Although there seems to be a consensus among the main actors that experts from companies should be invited to take part in development and running of study programs, no big progress can be observed. Therefore, new forms of university-enterprise cooperation should be introduced tuned to local conditions. For example, in a small country like Estonia, the following important observations can be made:
- The universities running ICT-curricula are preparing speciahsts for different ICT-sectors (Tallinn Pedagogical University (TPU) mainly for the educational sector).
- The student intake in ICT specialties in universities was recently considerably increased and new curricula were started. Most of the students are already employed before university graduation.
- The interest of companies in producing software for different sectors varies considerably.
Students must make an important decision when they choose the company for practical placement. The feedback information from students and graduates indicated that their expectations toward the company’s profile they started to work in, as well as the expectations of companies towards the competence of graduates were in many cases only partly/partially met.
The aim was to develop a model for seminars taking place in different companies that will give the students a possibihty to understand and assess basic activities of the companies: institutional management, ICT production, marketing, strategic planning and innovation, personnel pohcy etc. Organizational details of these seminars can be found in Normak (2003). Here, only the main features of these seminars are described:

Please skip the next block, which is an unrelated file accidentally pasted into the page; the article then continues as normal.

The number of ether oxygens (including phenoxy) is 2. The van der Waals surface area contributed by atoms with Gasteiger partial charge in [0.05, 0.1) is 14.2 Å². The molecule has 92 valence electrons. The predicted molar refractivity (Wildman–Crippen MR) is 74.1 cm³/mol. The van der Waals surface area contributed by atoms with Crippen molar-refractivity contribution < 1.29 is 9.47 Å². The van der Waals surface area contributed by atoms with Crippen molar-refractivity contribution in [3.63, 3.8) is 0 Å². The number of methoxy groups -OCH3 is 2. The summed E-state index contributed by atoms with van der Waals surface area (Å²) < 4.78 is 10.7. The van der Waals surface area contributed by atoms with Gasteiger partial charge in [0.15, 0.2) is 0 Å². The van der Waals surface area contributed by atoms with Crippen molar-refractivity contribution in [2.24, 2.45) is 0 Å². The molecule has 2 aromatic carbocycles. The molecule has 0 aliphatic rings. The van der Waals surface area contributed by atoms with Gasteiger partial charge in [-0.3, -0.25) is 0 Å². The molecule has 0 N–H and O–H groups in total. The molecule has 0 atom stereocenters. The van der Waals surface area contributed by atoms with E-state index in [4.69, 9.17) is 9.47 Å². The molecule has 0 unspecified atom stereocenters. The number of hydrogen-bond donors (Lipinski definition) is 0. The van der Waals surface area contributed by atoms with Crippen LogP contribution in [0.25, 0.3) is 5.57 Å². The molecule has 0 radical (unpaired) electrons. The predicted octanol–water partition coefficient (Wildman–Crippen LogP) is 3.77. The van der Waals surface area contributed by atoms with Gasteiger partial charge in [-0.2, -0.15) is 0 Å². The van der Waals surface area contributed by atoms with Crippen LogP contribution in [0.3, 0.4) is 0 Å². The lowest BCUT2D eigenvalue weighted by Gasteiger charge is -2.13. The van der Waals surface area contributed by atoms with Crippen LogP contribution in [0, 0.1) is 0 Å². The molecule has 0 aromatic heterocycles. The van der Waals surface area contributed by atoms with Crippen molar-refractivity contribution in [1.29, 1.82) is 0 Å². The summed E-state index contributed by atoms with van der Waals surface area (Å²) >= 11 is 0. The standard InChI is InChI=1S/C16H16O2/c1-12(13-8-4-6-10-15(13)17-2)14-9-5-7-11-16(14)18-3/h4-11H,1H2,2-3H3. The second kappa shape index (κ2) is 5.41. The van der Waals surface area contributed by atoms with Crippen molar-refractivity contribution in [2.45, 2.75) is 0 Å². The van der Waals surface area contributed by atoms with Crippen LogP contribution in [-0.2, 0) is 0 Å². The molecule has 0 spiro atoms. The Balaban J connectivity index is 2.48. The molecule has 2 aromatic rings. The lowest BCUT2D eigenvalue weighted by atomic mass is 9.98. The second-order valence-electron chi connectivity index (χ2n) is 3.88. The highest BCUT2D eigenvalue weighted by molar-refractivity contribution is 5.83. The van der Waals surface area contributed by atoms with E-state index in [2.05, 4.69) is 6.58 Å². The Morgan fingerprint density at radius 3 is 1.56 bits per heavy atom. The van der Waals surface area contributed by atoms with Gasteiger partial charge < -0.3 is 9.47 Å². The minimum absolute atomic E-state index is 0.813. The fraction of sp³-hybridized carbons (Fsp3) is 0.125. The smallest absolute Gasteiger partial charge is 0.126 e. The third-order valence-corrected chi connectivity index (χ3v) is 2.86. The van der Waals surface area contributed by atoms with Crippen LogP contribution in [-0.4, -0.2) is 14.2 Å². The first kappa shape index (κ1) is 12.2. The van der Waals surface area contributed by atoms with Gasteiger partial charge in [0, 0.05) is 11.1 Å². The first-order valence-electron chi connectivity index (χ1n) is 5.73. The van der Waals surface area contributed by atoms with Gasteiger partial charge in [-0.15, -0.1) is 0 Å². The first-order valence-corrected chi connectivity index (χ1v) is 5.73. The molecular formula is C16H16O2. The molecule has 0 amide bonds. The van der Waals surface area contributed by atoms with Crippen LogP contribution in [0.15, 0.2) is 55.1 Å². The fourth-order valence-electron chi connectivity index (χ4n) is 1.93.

The academic tutor compose a list of companies and makes arrangements with them. The seminars take place once a week during one semester and last for 90 minutes.
The seminars are planned during a preparatory meeting with the students. For each seminar, a discussion group of at least three students is formed. The main task of discussion groups is to study the company before the seminar and to prepare discussions for the seminar.
Before each seminar, the academic tutor informs the receiving officers of the company about the aims of the seminar; the company should be sent the syllabus for the seminar (containing the possible hst of problems that could be discussed), and the university curriculum.
During the last three years, three student groups (consisting in average of 16 students) had seminars in ICT companies (35 seminars) and ICT departments of companies (9 seminars). For determining a long-term impact of the seminars the former students were asked to fill in a questionnaire one to three years after graduation. As the university does not keep regular contacts with the graduates only about 50% of them did receive the questionnaires; 16 were retumed. The questions were divided into two groups, eight questions each.
The experience obtained from planning and running the seminars, and from analytical reports and post-seminar activities allow us to formulate some general conclusions.
The companies are interested in this kind of seminars; only in two cases were the initially planned companies replaced because the companies were not cooperative enough (no company refused directly). Very often the company people were surprised about the amount of information the students found out about the company.